A THIRD of Scotland's education conveners have disappeared from the scene, voluntarily and involuntarily, as a result of last week's council elections. This could have significant repercussions for the "millennium" negotiations with the teaching unions, and therefore on the outcome of the talks.
As attention focused on the impact of tuition fees on the coalition talks between Labour and the Liberal Democrats, the sea change among the education authorities has gone almost unnoticed.
Although union opposition is mounting to the current offer, one of the most seasoned council figures does not believe the election results will change the management side's approach.
"We have gone too far down the road for there to be a big difference," Tom Farrell, education convener in East Ayrshire, says. "The areas of division are not really all that great."
But there is growing evidence that headteachers, key figures in implementing the authorities' plans, are cool if not hostile - particularly to the overhaul of middle management in secondary schools. Some directors of education are also known to have doubts, one suggesting privately that the shake-up of secondary management should be piloted first since it is so complex and the consequences unclear.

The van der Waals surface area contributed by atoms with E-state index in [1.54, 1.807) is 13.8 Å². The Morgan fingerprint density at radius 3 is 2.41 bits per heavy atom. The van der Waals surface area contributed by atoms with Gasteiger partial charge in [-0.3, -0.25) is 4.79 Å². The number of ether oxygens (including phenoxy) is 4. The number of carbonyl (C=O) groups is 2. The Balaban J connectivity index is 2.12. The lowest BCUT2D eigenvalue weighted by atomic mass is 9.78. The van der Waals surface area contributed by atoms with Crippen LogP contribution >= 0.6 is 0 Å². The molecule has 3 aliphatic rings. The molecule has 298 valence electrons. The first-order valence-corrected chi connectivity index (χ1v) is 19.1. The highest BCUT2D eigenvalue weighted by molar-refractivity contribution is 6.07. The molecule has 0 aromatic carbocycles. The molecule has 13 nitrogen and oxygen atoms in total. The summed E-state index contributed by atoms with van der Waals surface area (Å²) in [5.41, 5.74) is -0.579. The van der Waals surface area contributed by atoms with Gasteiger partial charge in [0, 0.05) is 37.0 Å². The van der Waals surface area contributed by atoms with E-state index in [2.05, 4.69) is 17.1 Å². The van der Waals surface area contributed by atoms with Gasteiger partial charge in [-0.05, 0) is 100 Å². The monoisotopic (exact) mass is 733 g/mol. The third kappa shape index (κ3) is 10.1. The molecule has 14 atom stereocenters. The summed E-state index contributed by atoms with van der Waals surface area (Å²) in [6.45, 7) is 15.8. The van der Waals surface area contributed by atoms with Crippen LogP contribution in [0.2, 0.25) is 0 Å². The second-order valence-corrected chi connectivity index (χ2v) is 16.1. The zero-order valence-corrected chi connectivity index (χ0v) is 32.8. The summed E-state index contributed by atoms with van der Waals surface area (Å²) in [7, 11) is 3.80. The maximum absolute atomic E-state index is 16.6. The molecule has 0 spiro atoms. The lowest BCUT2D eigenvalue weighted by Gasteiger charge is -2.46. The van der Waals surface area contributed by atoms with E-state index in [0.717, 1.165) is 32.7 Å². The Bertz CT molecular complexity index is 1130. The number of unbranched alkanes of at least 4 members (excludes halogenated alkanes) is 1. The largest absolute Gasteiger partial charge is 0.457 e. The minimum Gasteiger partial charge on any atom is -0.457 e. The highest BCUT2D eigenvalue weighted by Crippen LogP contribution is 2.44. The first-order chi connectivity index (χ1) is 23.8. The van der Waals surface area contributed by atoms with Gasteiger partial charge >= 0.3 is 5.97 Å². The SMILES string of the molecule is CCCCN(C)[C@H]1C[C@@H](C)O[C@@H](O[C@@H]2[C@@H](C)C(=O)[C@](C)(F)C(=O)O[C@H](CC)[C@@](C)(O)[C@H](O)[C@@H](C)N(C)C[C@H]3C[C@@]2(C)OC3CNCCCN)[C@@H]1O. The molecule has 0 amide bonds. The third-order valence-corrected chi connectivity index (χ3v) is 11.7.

The heads' panel of the Scottish Secondary Teachers' Association expressed its opposition over the weekend (page four). And Nigel Lawrie, president of the Headteachers' Association of Scotland, said the proposals are unlikely to work if heads are unconvinced.
Dr Lawrie, head of Port Glasgow High, said: "We are concerned about the position as it affects those in middle management. It doesn't so much matter whether you call them principal teachers or professional leaders, so long as the tasks are carried out and there is accountability. If you look at Higher Still, it is the principal teachers who are the movers and shakers."
Ronnie Smith, general secretary of the Educational Institute of Scotland, hoped that the new leaders would bring "a fresh eye to the issues and don't come with the same baggage as the previous incumbents".
Mr Smith said: "This doesn't mean we want to go back to square one or spin out these talks to infinity. But there are some big issues such as school management restructuring, composite class sizes, the amount of hours worked and how they are to be controlled and limited. It's not just a matter of fine-tuning."
The EIS will continue to press for a management response to its 8 per cent "no strings" pay claim which it believes is not precluded by the wider talks. But the management side is not expected to be reconstituted until the middle of next month and may want time to consider all the issues afresh.